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Analysis of Donor- and Isolation-Related Variables From Non-Heart-Beating Donors (NHBDs) Using the Kyoto Islet Isolation Method

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Recently, we demonstrated that islet transplantation from non-heart-beating donors (NHBDs) using the Kyoto islet isolation method (KIIM) successfully reversed patients' diabetes state. In this study, we evaluated the effects of donor- and isolation-related variables on islet isolation results from NHBDs by KIIM. Twenty-one islet preparations from the pancreata of NHBDs were isolated by KIIM. Islet preparations that met transplantation criteria and achieved improved patient diabetes control after transplantation were defined as successful isolations. Potential risk factors deemed to affect islet isolation results, such as age, gender, body mass index, hospital stay, donors' blood biochemical tests, a modified pancreata procurement method, and isolation and purification procedure-related variables, were analyzed. Seventeen out of 21 islet isolations (81%) were successful isolations. Postpurification islet yield was 447,639 ± 39,902 islet equivalents (IE) in the successful isolation group and 108,007 ± 31,532 IE in the failure group. Donor age was significantly younger in the success group (41.9 ± 4.0 years old in the success group vs. 57.5 ± 2.2 years old in the failure group, p = 0.003). Chronic pancreatitis significantly decreased islet yields (p = 0.006). Phase I time was significantly shorter (p = 0.010) and undigested tissue volume was significantly smaller (p = 0.020) in the success group. Purity was in positive correlation to postpurification islet yield, while donor age was in reverse correlation to postpurification islet yield. KIIM enables us to perform islet transplantation from NHBDs; however, the decision to use pancreata from older donors or those with chronic pancreatitis requires careful consideration.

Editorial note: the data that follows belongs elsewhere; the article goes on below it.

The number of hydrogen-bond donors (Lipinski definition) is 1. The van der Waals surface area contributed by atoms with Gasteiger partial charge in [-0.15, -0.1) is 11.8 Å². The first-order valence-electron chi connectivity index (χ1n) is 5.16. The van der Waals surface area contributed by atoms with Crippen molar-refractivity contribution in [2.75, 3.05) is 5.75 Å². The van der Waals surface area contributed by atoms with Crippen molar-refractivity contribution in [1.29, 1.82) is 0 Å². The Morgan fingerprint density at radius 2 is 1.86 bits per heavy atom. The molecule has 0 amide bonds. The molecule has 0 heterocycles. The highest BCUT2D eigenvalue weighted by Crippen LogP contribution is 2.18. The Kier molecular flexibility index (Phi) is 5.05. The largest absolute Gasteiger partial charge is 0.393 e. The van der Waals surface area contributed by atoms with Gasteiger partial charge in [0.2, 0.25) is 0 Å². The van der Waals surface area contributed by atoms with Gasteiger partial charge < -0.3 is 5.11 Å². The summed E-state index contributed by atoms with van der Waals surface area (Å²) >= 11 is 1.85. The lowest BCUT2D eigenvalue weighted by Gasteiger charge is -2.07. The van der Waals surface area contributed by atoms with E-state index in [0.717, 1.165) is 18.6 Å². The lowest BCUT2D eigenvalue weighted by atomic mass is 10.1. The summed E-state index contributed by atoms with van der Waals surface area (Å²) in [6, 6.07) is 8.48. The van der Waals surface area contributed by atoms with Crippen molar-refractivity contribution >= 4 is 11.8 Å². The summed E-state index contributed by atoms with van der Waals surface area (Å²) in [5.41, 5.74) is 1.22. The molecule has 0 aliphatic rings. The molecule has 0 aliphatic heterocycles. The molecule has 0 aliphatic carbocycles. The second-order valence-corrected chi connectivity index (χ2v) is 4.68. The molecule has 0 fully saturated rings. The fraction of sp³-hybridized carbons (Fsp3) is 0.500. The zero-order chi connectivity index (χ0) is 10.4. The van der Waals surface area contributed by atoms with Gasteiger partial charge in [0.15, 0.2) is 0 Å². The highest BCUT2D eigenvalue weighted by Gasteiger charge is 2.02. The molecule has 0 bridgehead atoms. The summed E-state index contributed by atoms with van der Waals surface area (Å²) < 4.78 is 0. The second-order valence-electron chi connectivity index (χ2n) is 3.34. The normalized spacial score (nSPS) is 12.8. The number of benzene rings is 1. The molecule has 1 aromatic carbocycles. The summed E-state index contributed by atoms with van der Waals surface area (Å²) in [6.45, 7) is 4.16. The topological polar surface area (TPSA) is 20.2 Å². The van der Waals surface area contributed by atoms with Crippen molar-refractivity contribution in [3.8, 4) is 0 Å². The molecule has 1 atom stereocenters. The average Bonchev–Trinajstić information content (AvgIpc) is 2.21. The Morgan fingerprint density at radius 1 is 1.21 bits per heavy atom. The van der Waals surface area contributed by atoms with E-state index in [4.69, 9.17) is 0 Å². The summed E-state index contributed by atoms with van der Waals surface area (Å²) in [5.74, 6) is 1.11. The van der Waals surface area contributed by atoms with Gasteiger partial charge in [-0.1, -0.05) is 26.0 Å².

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Keywords: Kyoto islet isolation method; Non-heart-beating donor; Pancreatic islet transplantation; Type 1 diabetes

Document Type: Research Article

Publication date: 2008-06-01

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  • Cell Transplantation publishes original, peer-reviewed research and review articles on the subject of cell transplantation and its application to human diseases. To ensure high-quality contributions from all areas of transplantation, separate section editors and editorial boards have been established. Articles deal with a wide range of topics including physiological, medical, preclinical, tissue engineering, and device-oriented aspects of transplantation of nervous system, endocrine, growth factor-secreting, bone marrow, epithelial, endothelial, and genetically engineered cells, among others. Basic clinical studies and immunological research papers are also featured. To provide complete coverage of this revolutionary field, Cell Transplantation will report on relevant technological advances, and ethical and regulatory considerations of cell transplants. Cell Transplantation is now an Open Access journal starting with volume 18 in 2009, and therefore there will be an inexpensive publication charge, which is dependent on the number of pages, in addition to the charge for color figures. This will allow work to be disseminated to a wider audience and also entitle the corresponding author to a free PDF, as well as prepublication of an unedited version of the manuscript.

    Cell Transplantation is now being published by SAGE. Please visit their website for the most recent issues.

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